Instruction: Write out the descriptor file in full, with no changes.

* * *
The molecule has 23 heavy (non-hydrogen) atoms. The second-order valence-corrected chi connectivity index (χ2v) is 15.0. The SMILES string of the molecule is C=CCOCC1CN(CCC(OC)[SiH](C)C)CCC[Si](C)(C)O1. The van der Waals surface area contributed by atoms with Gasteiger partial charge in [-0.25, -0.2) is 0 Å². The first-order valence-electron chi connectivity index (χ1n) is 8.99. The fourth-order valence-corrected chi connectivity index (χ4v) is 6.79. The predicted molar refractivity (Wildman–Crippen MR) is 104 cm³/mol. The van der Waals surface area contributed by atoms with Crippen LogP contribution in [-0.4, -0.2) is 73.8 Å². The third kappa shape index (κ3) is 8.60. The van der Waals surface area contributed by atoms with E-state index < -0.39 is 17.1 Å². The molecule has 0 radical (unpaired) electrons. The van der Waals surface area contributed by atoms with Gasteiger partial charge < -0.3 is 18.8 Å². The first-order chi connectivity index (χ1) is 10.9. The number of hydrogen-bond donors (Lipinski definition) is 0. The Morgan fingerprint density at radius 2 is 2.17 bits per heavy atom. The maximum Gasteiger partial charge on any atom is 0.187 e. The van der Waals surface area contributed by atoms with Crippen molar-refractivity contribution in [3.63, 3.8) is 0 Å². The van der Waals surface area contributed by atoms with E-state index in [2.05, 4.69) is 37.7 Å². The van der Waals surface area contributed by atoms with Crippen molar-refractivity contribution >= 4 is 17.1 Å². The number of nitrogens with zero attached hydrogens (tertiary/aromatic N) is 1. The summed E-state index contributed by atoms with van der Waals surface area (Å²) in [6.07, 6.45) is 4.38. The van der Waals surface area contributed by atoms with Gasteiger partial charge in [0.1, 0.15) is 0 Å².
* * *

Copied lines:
The molecule has 23 heavy (non-hydrogen) atoms. The second-order valence-corrected chi connectivity index (χ2v) is 15.0. The SMILES string of the molecule is C=CCOCC1CN(CCC(OC)[SiH](C)C)CCC[Si](C)(C)O1. The van der Waals surface area contributed by atoms with Gasteiger partial charge in [-0.25, -0.2) is 0 Å². The first-order valence-electron chi connectivity index (χ1n) is 8.99. The fourth-order valence-corrected chi connectivity index (χ4v) is 6.79. The predicted molar refractivity (Wildman–Crippen MR) is 104 cm³/mol. The van der Waals surface area contributed by atoms with Crippen LogP contribution in [-0.4, -0.2) is 73.8 Å². The third kappa shape index (κ3) is 8.60. The van der Waals surface area contributed by atoms with E-state index < -0.39 is 17.1 Å². The molecule has 0 radical (unpaired) electrons. The van der Waals surface area contributed by atoms with Gasteiger partial charge < -0.3 is 18.8 Å². The first-order chi connectivity index (χ1) is 10.9. The number of hydrogen-bond donors (Lipinski definition) is 0. The Morgan fingerprint density at radius 2 is 2.17 bits per heavy atom. The maximum Gasteiger partial charge on any atom is 0.187 e. The van der Waals surface area contributed by atoms with Crippen molar-refractivity contribution in [3.63, 3.8) is 0 Å². The van der Waals surface area contributed by atoms with E-state index in [2.05, 4.69) is 37.7 Å². The van der Waals surface area contributed by atoms with Crippen molar-refractivity contribution >= 4 is 17.1 Å². The number of nitrogens with zero attached hydrogens (tertiary/aromatic N) is 1. The summed E-state index contributed by atoms with van der Waals surface area (Å²) in [6.07, 6.45) is 4.38. The van der Waals surface area contributed by atoms with Gasteiger partial charge in [0.1, 0.15) is 0 Å².